Passion for STEM lands two young people White House invite

Feb 10, 2016

It’s not every day you’re invited to the State of the Union Address, much less as a personal guest of First Lady Michelle Obama. So there was no playbook to follow for FIRST Alums Lydia Doza and Oscar Vazquez, as they traveled from their homes in rural Oregon and Fort Worth, Texas, to the White House last month.

Lydia, 24, a software engineering student at the Oregon Institute of Technology, is originally from Anchorage, Alaska. Her upbringing in three native tribes – Inupiaq, Tsimshian, and Haida – taught her at an early age the value of education and the importance of mentorship. Her passion for engineering came later, through her high school robotics team. Today, Lydia helps Native American youth engage in disciplines across the STEM fields, and also works as an event organizer for Oregon Tech’s Engineering Ambassadors, encouraging kids age 3 through 18 to pursue careers in engineering.

Oscar, 29, is an Army veteran, STEM leader, and DREAMer (a person who meets the criteria outlined in the Development, Relief, and Education for Alien Minors [DREAM] Act). Like many DREAMers, Oscar came to the United States as a child in search of a better life. From age 12 when he moved from Mexico to Phoenix, Arizona, Oscar excelled in the classroom. At Carl Hayden High School, he led an unlikely group of under-resourced Hispanic high school students who took on an MIT (Massachusetts Institute of Technology) team in an underwater robotics competition and won. That opportunity led to a college education in the STEM field, earning a B.S.E. in mechanical engineering from Arizona State University. He later enlisted in the U.S. Army. He now works for Burlington Northern Santa Fe Railways as a business analyst in a web app development team, and is a passionate advocate on behalf of expanding STEM opportunities for Latino and other under-represented youth.

On January 12, Lydia and Oscar were two of 22 people from around the country to sit with the  First Lady, in her guest box,  during the President’s final State of the Union Address As part of their trip, the two FIRST Alums met with leaders on Capitol Hill to discuss the importance of promoting STEM initiatives.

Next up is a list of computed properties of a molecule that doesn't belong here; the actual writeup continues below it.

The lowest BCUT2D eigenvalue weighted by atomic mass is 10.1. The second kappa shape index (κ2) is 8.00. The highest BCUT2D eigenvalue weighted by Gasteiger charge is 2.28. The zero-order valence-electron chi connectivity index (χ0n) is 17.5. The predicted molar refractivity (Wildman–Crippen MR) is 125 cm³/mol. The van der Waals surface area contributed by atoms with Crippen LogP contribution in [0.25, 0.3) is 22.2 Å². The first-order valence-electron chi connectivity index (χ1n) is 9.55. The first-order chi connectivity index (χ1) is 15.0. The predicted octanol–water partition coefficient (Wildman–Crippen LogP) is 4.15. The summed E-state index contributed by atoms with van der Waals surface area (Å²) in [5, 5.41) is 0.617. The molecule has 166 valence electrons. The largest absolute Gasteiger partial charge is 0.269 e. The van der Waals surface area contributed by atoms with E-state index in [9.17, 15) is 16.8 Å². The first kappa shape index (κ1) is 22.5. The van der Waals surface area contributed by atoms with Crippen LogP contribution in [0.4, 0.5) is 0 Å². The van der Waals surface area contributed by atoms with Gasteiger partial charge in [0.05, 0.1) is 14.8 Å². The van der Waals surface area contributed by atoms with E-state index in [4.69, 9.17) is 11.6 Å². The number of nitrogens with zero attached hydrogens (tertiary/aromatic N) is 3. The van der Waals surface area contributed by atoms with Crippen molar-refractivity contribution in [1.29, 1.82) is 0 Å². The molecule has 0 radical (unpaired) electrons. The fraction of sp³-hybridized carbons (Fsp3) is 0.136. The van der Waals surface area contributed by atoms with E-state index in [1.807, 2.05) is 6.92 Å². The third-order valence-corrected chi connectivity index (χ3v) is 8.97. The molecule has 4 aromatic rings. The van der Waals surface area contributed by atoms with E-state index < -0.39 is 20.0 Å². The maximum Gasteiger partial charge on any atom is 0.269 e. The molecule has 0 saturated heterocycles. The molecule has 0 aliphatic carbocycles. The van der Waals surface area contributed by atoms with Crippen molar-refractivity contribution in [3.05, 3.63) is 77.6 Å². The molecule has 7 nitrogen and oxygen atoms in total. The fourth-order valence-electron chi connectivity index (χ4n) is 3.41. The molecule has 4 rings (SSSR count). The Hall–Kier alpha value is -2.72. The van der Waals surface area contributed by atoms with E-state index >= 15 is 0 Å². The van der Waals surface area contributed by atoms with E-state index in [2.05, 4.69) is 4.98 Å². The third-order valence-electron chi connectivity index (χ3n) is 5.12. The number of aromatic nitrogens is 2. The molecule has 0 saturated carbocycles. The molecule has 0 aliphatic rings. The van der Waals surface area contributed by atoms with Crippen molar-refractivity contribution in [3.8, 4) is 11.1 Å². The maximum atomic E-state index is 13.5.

“It quickly became clear that we weren’t just there for ourselves,” Oscar said. “We felt that we had the honor of representing the hundreds of thousands of young people, just like us, who have worked hard to follow their dreams of launching a STEM career.”

On the surface, it may seem that Oscar and Lydia don’t have much in common. One is an immigrant from Mexico who completed a tour of duty in Afghanistan; the other, an engineering student from Alaska. But in fact, they have much in common.  Their lives were changed by a passion to be innovative; to use their skills in STEM in a hands-on way to solve challenging problems – academically, professionally, and in their communities. And for both, FIRST has helped corral that passion toward pathways to prosperity.  

“This experience made it clear to us that after-school robotics programs should be available to all students, everywhere,” Lydia said. “And although there has been progress in a few states (Connecticut, Minnesota and Texas) that recognize robotics as an extracurricular varsity sport –  on par with football, baseball, and basketball – the movement needs more attention and more support, from across the country and beyond.” 

In high school, both Lydia and Oscar participated in extracurricular activities – including sports and orchestra. But it was their schools’ after-school robotics programs that instilled them with life-long creative problem solving and STEM skills that resulted in education and job opportunities that the other activities did not.

These outcomes are not unique to Lydia and Oscar. Of the eight million students who participate in high school athletics in the United States, less than 6 percent will ever compete at a collegiate level, and of that group, only a fraction will realize their goals of becoming professional athletes. Meanwhile, FIRST participants are two times as likely to major in science or engineering, and almost 90 percent of FIRST Alumni are currently a student or professional in a STEM field.

“Although inspired by the emphasis on STEM we saw in Washington, Oscar and I recognize that there is still a ways to go if we want all young people to have access to opportunities for STEM learning,” Lydia said. “It helped change our lives. We want to help pay it forward.” 

If you have an inspiring story or piece of wisdom that you’ve picked up through your experiences in the FIRST community, please reach out to us at and inquire about becoming a guest contributor for Inspire.

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